Info-tech

Gaming will see good growth in five years, says Transgaming CEO

Abhishek Law Kolkata | Updated on March 22, 2013 Published on March 22, 2013

Vikas Gupta, CEO &President, Transgaming

Toronto-based Transgaming Technologies specialises in video game portability.

It allows games in one operating system to be used across others. In 2010 it designed the GameTree TV, a platform that allowed games to be played on smart TVs through set top boxes.

GameTree TV service was launched by Free, a French internet service provider, on its high-end IPTV set-top-box.

Currently, Transgaming is in talks with Indian operators to bring the technology here.

Vikas Gupta, its CEO and President, spoke to Business Line about the gaming market here, the GameTree TV platform and business plans.

Below are edited excerpts:

How do you see the gaming market in India?

Gaming is still very much in its infancy. The appetite, though, is increasing.

The problem right now is that gaming is still cost-prohibitive and accessibility is limited. There aren’t enough retail or digital outlets for gaming.

We are trying to rectify that by working with some of the operators or infrastructure companies who use broadband.

Which are these companies you are working with?

Although I cannot name them, we have a relationship with Indiagames. And Indiagames is supplying our content and technology to operators such as Reliance and Airtel.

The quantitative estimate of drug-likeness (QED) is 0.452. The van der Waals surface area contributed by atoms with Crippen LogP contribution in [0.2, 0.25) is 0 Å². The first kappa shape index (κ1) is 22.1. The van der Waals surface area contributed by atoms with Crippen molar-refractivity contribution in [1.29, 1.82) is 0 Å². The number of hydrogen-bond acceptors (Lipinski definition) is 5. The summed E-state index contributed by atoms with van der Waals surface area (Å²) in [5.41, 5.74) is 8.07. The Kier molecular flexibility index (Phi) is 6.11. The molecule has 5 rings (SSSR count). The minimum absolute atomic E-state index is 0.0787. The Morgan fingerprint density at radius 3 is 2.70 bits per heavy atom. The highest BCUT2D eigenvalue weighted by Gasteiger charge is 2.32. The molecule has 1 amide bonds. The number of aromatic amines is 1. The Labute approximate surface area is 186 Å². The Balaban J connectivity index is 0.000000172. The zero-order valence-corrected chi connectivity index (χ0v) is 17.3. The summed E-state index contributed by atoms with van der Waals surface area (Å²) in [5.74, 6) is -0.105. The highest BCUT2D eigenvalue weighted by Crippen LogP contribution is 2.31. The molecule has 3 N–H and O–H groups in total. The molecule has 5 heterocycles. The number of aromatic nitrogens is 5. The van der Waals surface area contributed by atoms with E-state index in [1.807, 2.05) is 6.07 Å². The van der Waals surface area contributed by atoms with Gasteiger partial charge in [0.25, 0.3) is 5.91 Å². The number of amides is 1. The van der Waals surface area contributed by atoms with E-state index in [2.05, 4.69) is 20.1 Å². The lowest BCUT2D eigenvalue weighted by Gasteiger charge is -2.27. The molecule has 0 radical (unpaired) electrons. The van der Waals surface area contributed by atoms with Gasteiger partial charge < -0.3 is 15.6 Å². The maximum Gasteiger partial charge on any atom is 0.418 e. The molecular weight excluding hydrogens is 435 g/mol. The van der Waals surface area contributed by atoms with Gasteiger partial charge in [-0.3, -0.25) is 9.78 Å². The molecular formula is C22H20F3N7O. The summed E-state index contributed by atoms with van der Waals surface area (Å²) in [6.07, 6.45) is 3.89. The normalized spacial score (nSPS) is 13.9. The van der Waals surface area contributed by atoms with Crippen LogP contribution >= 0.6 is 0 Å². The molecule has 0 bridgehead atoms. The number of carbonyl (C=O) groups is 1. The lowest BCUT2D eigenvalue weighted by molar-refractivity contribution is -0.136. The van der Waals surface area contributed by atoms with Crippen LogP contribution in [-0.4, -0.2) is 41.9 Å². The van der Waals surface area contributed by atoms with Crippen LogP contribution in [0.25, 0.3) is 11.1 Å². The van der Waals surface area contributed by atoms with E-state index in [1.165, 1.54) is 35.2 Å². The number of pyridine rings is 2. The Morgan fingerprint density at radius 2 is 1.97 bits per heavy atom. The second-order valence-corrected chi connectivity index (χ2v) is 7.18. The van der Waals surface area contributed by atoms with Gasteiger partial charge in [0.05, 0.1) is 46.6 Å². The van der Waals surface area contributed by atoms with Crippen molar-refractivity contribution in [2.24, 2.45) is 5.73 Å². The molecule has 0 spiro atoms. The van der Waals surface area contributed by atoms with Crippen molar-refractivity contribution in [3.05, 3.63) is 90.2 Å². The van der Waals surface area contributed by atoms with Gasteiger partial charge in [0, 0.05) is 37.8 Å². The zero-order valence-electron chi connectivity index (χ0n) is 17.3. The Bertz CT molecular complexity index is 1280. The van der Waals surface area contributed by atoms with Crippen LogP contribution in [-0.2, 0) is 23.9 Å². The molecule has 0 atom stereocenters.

What is the revenue model?

Typically, across France and the US we charge a monthly rental of €5 or $5 for a pack of 40 games. This amount is added to the user’s bill.

Is this the same model in India?

The model in India is a little different as the cost structure and economics vary. We recognise that trying to charge Rs 250 a month is probably too high a price point for most consumers.

We have different models with different partners currently, but we are looking at more OEM-based (original equipment manufacturer) models in the future. This allows us to have scale in the revenues; and flexibility of bundling deals where games, movies and television can be combined.

But the platform works with a set-top-box only …

Yes. It requires high-end set-top-boxes or a smart TV.

But the Indian market is dominated by local cable networks and smart device usage (set top box and TV) is very low.

We are working with companies who have these smart devices. But it will be a time-consuming matter. We are a software company and have to depend on the hardware. By Smart TV we imply one that has a broadband connection and a chip set to keep the apps running. But that does not mean a legacy TV.

Although the set top box penetration is limited (in India), within the next five years, set top boxes will become a standard.

So how long would it be before the Indian gaming market is up for grabs?

In five years, India will be a mature market. But between now and five years we will see some good growth.

How big is India’s share of your revenues?

Right now it’s minimal. But India is an emerging market that has a really big potential.

abhishek.l@thehindu.co.in

(The reporter was in Canada at the invitation of the Canadian government.)

Published on March 22, 2013
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